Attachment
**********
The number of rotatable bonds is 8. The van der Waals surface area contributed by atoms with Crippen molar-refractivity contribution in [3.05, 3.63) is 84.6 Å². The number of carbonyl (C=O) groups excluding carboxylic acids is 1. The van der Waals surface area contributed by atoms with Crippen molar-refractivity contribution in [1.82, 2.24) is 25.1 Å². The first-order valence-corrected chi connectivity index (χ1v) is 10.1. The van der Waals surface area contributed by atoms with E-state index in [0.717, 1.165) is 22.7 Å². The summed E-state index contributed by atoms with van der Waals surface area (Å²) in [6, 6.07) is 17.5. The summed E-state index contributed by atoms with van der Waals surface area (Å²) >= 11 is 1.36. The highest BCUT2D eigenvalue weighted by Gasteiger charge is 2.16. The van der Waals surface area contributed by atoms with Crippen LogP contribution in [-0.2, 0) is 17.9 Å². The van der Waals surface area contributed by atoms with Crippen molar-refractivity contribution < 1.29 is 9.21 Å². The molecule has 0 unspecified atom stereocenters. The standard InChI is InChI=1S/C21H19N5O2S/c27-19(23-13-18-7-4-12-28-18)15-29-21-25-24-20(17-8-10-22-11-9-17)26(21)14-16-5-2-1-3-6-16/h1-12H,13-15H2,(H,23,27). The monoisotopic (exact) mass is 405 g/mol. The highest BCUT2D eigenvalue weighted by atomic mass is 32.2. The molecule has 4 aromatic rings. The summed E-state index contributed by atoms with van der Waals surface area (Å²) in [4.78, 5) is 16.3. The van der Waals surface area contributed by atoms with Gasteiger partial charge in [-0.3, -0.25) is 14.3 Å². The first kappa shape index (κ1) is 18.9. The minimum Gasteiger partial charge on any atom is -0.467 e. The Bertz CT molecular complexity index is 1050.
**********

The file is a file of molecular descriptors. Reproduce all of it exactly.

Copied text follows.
The number of rotatable bonds is 8. The van der Waals surface area contributed by atoms with Crippen molar-refractivity contribution in [3.05, 3.63) is 84.6 Å². The number of carbonyl (C=O) groups excluding carboxylic acids is 1. The van der Waals surface area contributed by atoms with Crippen molar-refractivity contribution in [1.82, 2.24) is 25.1 Å². The first-order valence-corrected chi connectivity index (χ1v) is 10.1. The van der Waals surface area contributed by atoms with E-state index in [0.717, 1.165) is 22.7 Å². The summed E-state index contributed by atoms with van der Waals surface area (Å²) in [6, 6.07) is 17.5. The summed E-state index contributed by atoms with van der Waals surface area (Å²) >= 11 is 1.36. The highest BCUT2D eigenvalue weighted by Gasteiger charge is 2.16. The van der Waals surface area contributed by atoms with Crippen LogP contribution in [-0.2, 0) is 17.9 Å². The van der Waals surface area contributed by atoms with Crippen molar-refractivity contribution < 1.29 is 9.21 Å². The molecule has 0 unspecified atom stereocenters. The standard InChI is InChI=1S/C21H19N5O2S/c27-19(23-13-18-7-4-12-28-18)15-29-21-25-24-20(17-8-10-22-11-9-17)26(21)14-16-5-2-1-3-6-16/h1-12H,13-15H2,(H,23,27). The monoisotopic (exact) mass is 405 g/mol. The highest BCUT2D eigenvalue weighted by atomic mass is 32.2. The molecule has 4 aromatic rings. The summed E-state index contributed by atoms with van der Waals surface area (Å²) in [4.78, 5) is 16.3. The van der Waals surface area contributed by atoms with Gasteiger partial charge in [-0.3, -0.25) is 14.3 Å². The first kappa shape index (κ1) is 18.9. The minimum Gasteiger partial charge on any atom is -0.467 e. The Bertz CT molecular complexity index is 1050.